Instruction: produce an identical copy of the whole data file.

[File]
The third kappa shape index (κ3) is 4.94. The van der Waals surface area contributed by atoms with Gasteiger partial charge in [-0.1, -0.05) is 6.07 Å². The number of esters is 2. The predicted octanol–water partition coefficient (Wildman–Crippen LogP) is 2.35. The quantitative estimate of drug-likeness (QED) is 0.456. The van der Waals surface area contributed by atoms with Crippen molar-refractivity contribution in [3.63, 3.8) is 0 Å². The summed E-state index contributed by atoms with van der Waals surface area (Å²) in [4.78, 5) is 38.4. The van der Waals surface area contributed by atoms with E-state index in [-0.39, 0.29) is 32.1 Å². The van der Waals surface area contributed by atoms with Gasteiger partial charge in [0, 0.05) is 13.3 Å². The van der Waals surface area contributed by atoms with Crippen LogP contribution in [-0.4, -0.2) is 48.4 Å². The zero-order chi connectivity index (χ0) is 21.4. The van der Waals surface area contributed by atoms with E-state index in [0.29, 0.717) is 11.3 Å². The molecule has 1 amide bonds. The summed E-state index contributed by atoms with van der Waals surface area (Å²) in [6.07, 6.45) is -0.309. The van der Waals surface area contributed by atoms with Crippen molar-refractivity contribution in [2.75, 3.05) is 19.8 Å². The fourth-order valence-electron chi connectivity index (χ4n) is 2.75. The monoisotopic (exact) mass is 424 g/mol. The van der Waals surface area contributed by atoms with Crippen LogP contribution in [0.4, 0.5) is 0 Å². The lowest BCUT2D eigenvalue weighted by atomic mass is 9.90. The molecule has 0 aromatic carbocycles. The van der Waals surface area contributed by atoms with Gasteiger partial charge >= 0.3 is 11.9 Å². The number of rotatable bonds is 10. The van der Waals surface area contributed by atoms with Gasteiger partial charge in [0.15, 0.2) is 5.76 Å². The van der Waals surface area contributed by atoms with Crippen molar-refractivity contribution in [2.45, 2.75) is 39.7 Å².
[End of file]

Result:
The third kappa shape index (κ3) is 4.94. The van der Waals surface area contributed by atoms with Gasteiger partial charge in [-0.1, -0.05) is 6.07 Å². The number of esters is 2. The predicted octanol–water partition coefficient (Wildman–Crippen LogP) is 2.35. The quantitative estimate of drug-likeness (QED) is 0.456. The van der Waals surface area contributed by atoms with Crippen molar-refractivity contribution in [3.63, 3.8) is 0 Å². The summed E-state index contributed by atoms with van der Waals surface area (Å²) in [4.78, 5) is 38.4. The van der Waals surface area contributed by atoms with E-state index in [-0.39, 0.29) is 32.1 Å². The van der Waals surface area contributed by atoms with Gasteiger partial charge in [0, 0.05) is 13.3 Å². The van der Waals surface area contributed by atoms with Crippen LogP contribution in [-0.4, -0.2) is 48.4 Å². The zero-order chi connectivity index (χ0) is 21.4. The van der Waals surface area contributed by atoms with E-state index in [0.29, 0.717) is 11.3 Å². The molecule has 1 amide bonds. The summed E-state index contributed by atoms with van der Waals surface area (Å²) in [6.07, 6.45) is -0.309. The van der Waals surface area contributed by atoms with Crippen molar-refractivity contribution in [2.75, 3.05) is 19.8 Å². The fourth-order valence-electron chi connectivity index (χ4n) is 2.75. The monoisotopic (exact) mass is 424 g/mol. The van der Waals surface area contributed by atoms with Crippen LogP contribution in [0.4, 0.5) is 0 Å². The lowest BCUT2D eigenvalue weighted by atomic mass is 9.90. The molecule has 0 aromatic carbocycles. The van der Waals surface area contributed by atoms with Gasteiger partial charge >= 0.3 is 11.9 Å². The number of rotatable bonds is 10. The van der Waals surface area contributed by atoms with Gasteiger partial charge in [0.15, 0.2) is 5.76 Å². The van der Waals surface area contributed by atoms with Crippen molar-refractivity contribution in [2.45, 2.75) is 39.7 Å².